2 Examples of consumer subsidies include down payment assistance, assistance for closing costs, and first-time homebuyer tax credits.

3 NAHB (National Association of Home Builders) research has shown that labor, land, and regulations are the major concerns, not access to credit. Examples of research include "Construction Job Openings Decline in November" (Jan. 8, 2019), http://eyeonhousing.org/2019/01/construction-job-openings-decline-in-november/, "Problems with Lot Availability Remain Widespread" (Nov. 5, 2018), http://eyeonhousing.org/2018/11/problems-with-lot-availability-remain-widespread/, and "Regulation: 24.3 Percent of the Average New Home Price" (May 5, 2016), http://eyeonhousing.org/2016/05/regulation-24-3-percent-of-the-average-new-home-price/.

4 Since the end of the most recent recession, single-family housing starts have averaged only 647,000 on an annualized basis. This is in contrast to prior expansions since 1959 that have averaged 1.14 million single-family housing starts (seasonally adjusted annual rate). For our estimate of an annual deficit of roughly 200,000 single-family starts, underlying demand is the sum of our demographic projections of average annual household growth for the second half of this decade, demand for vacant units, and demand arising from the need to replace homes lost from the existing stock. Our household growth projections are disaggregated by structure type; vacant unit demand is estimated so as to keep total vacancy rates by structure type constant at current levels given projected household growth; and replacement demand is estimated by applying loss rates from the Census Bureau's most recent housing unit estimates to the current distribution of the housing stock by structure type, age, and Census Region.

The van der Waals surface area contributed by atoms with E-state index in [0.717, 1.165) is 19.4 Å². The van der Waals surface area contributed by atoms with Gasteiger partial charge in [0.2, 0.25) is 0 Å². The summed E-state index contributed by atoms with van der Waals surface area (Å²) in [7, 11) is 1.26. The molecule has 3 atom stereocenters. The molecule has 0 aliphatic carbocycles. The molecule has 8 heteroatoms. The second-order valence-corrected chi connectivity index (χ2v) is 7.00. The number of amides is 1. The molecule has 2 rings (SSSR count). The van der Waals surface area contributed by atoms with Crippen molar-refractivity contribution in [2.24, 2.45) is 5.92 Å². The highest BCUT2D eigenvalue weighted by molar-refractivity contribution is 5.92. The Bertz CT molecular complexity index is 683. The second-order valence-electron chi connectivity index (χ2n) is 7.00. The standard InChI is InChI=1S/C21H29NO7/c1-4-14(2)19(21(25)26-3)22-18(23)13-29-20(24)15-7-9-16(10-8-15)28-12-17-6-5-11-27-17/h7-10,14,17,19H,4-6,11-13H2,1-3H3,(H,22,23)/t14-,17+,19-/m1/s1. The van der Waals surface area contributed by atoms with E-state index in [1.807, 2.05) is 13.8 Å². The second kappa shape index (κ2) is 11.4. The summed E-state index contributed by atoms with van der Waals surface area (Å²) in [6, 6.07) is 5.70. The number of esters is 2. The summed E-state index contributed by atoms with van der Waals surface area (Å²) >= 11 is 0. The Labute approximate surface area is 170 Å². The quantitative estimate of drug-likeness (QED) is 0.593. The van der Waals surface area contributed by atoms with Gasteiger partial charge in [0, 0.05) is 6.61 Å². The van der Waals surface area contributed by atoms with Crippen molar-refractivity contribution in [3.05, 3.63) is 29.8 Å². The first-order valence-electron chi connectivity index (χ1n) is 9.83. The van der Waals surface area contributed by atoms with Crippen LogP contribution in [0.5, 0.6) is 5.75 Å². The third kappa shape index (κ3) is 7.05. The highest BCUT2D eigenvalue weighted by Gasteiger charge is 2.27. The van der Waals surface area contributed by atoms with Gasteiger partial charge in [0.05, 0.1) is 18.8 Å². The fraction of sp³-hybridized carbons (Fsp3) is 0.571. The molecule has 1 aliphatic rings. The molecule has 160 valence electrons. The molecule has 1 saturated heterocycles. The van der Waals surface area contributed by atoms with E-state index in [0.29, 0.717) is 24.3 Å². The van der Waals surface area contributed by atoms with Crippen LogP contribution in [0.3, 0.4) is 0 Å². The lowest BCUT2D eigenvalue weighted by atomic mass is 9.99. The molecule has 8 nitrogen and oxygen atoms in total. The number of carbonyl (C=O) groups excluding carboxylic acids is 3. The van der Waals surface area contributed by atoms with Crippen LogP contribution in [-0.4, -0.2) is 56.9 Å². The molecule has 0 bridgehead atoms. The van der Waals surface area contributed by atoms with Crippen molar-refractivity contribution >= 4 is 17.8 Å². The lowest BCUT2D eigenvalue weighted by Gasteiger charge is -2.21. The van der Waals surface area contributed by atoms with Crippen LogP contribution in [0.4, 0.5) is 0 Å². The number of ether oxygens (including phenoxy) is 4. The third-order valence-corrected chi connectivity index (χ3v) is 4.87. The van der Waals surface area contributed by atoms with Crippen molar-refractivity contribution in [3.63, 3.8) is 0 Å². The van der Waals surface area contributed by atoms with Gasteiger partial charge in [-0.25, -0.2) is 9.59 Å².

The author thanks Steven Deggendorf, Rebecca Meeker, Pat Simmons, Doug Duncan, Nicole Kirkwood, Michael Lacour-Little, Michael Neal, Tom Seidenstein, and Li-Ning Huang for valuable contributions in the creation of this commentary and the design of the research. Of course, all errors and omissions remain the responsibility of the author.

Opinions, analyses, estimates, forecasts and other views reflected in this commentary should not be construed as indicating Fannie Mae's business prospects or expected results, are based on a number of assumptions, and are subject to change without notice. How this information affects Fannie Mae will depend on many factors. Changes in the assumptions or the information underlying these views could produce materially different results.